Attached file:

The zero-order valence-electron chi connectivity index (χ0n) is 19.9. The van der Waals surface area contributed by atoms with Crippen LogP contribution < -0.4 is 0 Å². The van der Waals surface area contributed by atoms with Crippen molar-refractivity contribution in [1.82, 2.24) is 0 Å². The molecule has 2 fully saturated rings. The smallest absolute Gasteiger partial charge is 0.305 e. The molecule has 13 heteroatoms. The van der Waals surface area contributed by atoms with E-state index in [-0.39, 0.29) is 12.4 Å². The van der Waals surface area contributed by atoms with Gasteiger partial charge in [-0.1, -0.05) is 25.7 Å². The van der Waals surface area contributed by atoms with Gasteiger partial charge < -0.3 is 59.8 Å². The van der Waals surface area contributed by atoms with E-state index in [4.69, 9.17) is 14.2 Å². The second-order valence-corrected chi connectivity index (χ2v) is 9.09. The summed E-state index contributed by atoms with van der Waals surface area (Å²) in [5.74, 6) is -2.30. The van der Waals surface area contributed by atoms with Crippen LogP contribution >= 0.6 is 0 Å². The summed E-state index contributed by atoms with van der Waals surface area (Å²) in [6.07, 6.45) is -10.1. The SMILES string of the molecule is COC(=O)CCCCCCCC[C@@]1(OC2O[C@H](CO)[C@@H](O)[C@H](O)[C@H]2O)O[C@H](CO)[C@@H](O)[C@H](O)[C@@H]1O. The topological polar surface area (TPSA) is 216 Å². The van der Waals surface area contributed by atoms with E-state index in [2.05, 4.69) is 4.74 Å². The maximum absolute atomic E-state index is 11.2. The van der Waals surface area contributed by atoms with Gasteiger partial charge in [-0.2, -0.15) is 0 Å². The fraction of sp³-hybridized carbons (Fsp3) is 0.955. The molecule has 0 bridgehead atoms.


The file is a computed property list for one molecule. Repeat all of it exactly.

The zero-order valence-electron chi connectivity index (χ0n) is 19.9. The van der Waals surface area contributed by atoms with Crippen LogP contribution < -0.4 is 0 Å². The van der Waals surface area contributed by atoms with Crippen molar-refractivity contribution in [1.82, 2.24) is 0 Å². The molecule has 2 fully saturated rings. The smallest absolute Gasteiger partial charge is 0.305 e. The molecule has 13 heteroatoms. The van der Waals surface area contributed by atoms with E-state index in [-0.39, 0.29) is 12.4 Å². The van der Waals surface area contributed by atoms with Gasteiger partial charge in [-0.1, -0.05) is 25.7 Å². The van der Waals surface area contributed by atoms with Gasteiger partial charge < -0.3 is 59.8 Å². The van der Waals surface area contributed by atoms with E-state index in [4.69, 9.17) is 14.2 Å². The second-order valence-corrected chi connectivity index (χ2v) is 9.09. The summed E-state index contributed by atoms with van der Waals surface area (Å²) in [5.74, 6) is -2.30. The van der Waals surface area contributed by atoms with Crippen LogP contribution >= 0.6 is 0 Å². The summed E-state index contributed by atoms with van der Waals surface area (Å²) in [6.07, 6.45) is -10.1. The SMILES string of the molecule is COC(=O)CCCCCCCC[C@@]1(OC2O[C@H](CO)[C@@H](O)[C@H](O)[C@H]2O)O[C@H](CO)[C@@H](O)[C@H](O)[C@@H]1O. The topological polar surface area (TPSA) is 216 Å². The van der Waals surface area contributed by atoms with E-state index in [2.05, 4.69) is 4.74 Å². The maximum absolute atomic E-state index is 11.2. The van der Waals surface area contributed by atoms with Gasteiger partial charge in [-0.2, -0.15) is 0 Å². The fraction of sp³-hybridized carbons (Fsp3) is 0.955. The molecule has 0 bridgehead atoms.